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Commission Decisions and Commission Opinion Letters

Commission Decisions concern a particular charge of discrimination and its specific facts, but the legal interpretations set forth may be applied to similar cases by EEOC. They should not be confused with EEOC's federal sector appellate decisions in federal employee complaints of discrimination.

Commission Decisions have been in use since EEOC first opened in 1965. In its earliest days, the Commissioners voted on "Letters of Determination" to decide the merits of all charges filed with EEOC. As charge filings increased significantly, concerns about the growing inventory of pending charges led the EEOC to amend its regulations in 1972 to allow field offices to issue a Letter of Determination on a specific charge without a Commission vote. The Commission's authority to issue a decision on a particular charge remains, although it has been used sparsely in recent years. Similar to other Subregulatory Guidance Documents, Commission Decisions express official agency policy and must be approved by a majority of the Commissioners.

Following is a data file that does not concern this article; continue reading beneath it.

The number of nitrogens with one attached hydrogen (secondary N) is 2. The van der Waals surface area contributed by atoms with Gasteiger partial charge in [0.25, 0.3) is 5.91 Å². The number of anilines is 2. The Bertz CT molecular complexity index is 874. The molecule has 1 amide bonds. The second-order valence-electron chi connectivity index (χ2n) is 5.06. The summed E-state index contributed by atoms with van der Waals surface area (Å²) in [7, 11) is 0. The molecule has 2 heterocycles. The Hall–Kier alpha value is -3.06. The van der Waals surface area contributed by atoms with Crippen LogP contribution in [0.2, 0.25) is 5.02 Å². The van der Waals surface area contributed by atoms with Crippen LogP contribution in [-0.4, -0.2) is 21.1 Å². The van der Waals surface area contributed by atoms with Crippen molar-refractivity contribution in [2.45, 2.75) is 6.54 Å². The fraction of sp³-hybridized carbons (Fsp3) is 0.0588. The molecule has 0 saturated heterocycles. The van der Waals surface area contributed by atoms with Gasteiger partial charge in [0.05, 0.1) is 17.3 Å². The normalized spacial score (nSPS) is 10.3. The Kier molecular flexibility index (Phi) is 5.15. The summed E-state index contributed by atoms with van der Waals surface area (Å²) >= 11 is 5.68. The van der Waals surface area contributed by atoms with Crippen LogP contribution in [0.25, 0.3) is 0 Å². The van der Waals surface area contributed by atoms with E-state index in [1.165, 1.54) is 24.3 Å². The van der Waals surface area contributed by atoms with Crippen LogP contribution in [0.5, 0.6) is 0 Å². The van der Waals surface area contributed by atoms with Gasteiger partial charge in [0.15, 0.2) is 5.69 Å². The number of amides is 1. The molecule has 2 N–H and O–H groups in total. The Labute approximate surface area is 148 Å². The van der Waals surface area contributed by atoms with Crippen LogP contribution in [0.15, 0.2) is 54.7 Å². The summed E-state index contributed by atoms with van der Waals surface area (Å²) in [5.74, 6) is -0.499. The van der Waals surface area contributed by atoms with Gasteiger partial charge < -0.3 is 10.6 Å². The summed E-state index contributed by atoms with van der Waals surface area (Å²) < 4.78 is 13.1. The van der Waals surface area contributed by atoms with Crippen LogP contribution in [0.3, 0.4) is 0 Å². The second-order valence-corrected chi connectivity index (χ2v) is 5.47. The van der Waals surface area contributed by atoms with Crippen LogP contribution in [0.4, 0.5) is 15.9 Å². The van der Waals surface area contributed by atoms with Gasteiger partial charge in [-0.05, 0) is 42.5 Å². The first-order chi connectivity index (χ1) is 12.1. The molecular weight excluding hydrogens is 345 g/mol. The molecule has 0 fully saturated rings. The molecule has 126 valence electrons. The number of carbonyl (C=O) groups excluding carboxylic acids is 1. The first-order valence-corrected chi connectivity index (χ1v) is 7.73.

Commission Opinion Letters are issued pursuant to Title VII of the Civil Rights Act and the Age Discrimination in Employment Act, which both provide the Commission with authority to issue opinion letters and provide employers who act in good faith compliance with those letters a defense to liability.  All Commission Opinion Letters reflect the official position of the agency on the matters addressed.  They should not be confused with Informal Discussion letters provided by EEOC-staff, which are not an official agency position and cannot be relied upon in the same way.

Commission Decisions

Commission Opinion Letters